The JJ Irani Committee Report, way back in 2005, had underlined the need to deregulate private companies. However, the new Companies Act has done the opposite by subjecting private companies to restrictions on lending, restrictions on dealing with related parties. It takes a minimum of 18 months to get a trademark registered in India. Our warranties on manufactured goods are a joke as they are based on the Sale of Goods Act which operates on the principle of ‘Caveat Emptor’ or ‘Buyer Beware’ unlike the West which believes in ‘Caveat Venditor’ or ‘Seller Beware’. Here, ‘Goods once sold cannot be exchanged or taken back’. There, they promise you 100% Satisfaction or your money back’. In other countries, power failure is an exception. In India, no newspaper is complete without a Power Shutdown section every single day. The Industrial Disputes Act doesn’t allow a company to directly close down a loss making unit. Despite assurances, tax terrorism has still not ended. A flip flop on the alternate tax demand from foreign companies has not helped.
Is it any surprise that after the IT Dept sent notices to about 90 foreign portfolio investors, they sold Indian shares and bonds of around $630 million on May 6, 2015 marking it as biggest single-day sale since January 2014? Is it any surprise that Exports have reduced to$23.88 billion in 2015 from $26.89 billion a year earlier. Is it any surprise that Growth in eight core industrial sectors like coal, crude oil, natural gas, refinery, fertiliser, electricity, steel is down to 3.5 percent in 2014-15. Is it any surprise that manufacturing growth slowed down from 10% in 2005-10 to 4.2 % in the last 4 years? Is it any surprise that, according to the Ministry of Corporate Affairs, between April-December, 2014, new companies incorporated have dropped by over 40%.? Is it any surprise that there is many a slip between A Letter of Intent & Actual Conversion and that actual realisation is only about 5%?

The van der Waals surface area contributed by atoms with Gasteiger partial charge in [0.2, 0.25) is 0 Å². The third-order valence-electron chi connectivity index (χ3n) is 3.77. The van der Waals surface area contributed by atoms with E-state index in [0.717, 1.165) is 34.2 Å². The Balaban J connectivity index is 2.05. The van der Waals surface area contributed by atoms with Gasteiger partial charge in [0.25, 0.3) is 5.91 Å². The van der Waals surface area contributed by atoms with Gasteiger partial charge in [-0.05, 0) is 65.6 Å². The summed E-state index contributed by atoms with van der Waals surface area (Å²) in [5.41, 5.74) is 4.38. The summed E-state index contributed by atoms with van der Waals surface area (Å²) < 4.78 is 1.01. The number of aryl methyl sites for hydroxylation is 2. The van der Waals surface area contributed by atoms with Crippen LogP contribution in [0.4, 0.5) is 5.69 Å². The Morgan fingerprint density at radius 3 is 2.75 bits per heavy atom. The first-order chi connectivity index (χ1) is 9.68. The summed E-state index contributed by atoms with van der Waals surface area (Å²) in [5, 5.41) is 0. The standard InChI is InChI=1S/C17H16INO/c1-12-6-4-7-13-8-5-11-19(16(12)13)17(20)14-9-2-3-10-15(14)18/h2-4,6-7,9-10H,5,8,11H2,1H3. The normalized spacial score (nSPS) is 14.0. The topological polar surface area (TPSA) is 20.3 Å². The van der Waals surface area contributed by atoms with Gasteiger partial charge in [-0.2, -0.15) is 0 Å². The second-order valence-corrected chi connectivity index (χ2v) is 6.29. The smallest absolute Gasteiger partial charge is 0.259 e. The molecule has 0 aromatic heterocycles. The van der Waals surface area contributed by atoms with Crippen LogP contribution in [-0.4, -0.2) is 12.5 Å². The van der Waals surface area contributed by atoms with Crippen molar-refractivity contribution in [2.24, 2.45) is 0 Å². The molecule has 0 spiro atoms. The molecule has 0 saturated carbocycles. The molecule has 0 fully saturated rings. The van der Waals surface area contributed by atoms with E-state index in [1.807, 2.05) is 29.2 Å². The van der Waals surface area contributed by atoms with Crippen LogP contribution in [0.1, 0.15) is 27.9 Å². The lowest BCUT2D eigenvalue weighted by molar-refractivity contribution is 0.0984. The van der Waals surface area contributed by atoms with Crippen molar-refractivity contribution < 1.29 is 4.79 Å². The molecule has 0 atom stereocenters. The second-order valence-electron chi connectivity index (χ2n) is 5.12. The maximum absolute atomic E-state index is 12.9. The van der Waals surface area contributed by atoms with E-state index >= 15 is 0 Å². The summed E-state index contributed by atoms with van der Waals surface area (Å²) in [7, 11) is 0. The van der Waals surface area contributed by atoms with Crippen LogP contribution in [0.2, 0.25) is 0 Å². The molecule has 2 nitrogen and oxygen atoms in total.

The tax demand on NOKIA’s Chennai plant was cited as a reason for its closure, depriving eight thousand direct employees and many others of their livelihood. Vodafone’s legal battle over retrospective tax is still fresh in the minds of investors. Walmart had to do a rethink on its partnership with an Indian company. Apple started selling iPhones from 2007 but 8 years on, analysts suggest that they still they seem unsure of how to capture the 900 million cell phone market. P&G’s Gillette is reported to have spent three thousand hours and employed MIT graduates to design a razor called Vector for India and still it didn’t take off in 2002. They probably didn’t realise that many Indian men used a mug instead of running water to clean the razor, which would get clogged after a single use!
The Indian brain has been exploited by foreign countries and companies. Our human resources constitute our biggest strength. But the monster of corruption is forcing us to do a fox trot – one step forward, two steps backward. So untill we address the ‘Bribe in India’ syndrome, let’s go easy on the ‘Make in India’ fanfare.
(Sanjay Pinto is a Lawyer, Columnist, Author, Public Speaker & Former Resident Editor – NDTV 24×7)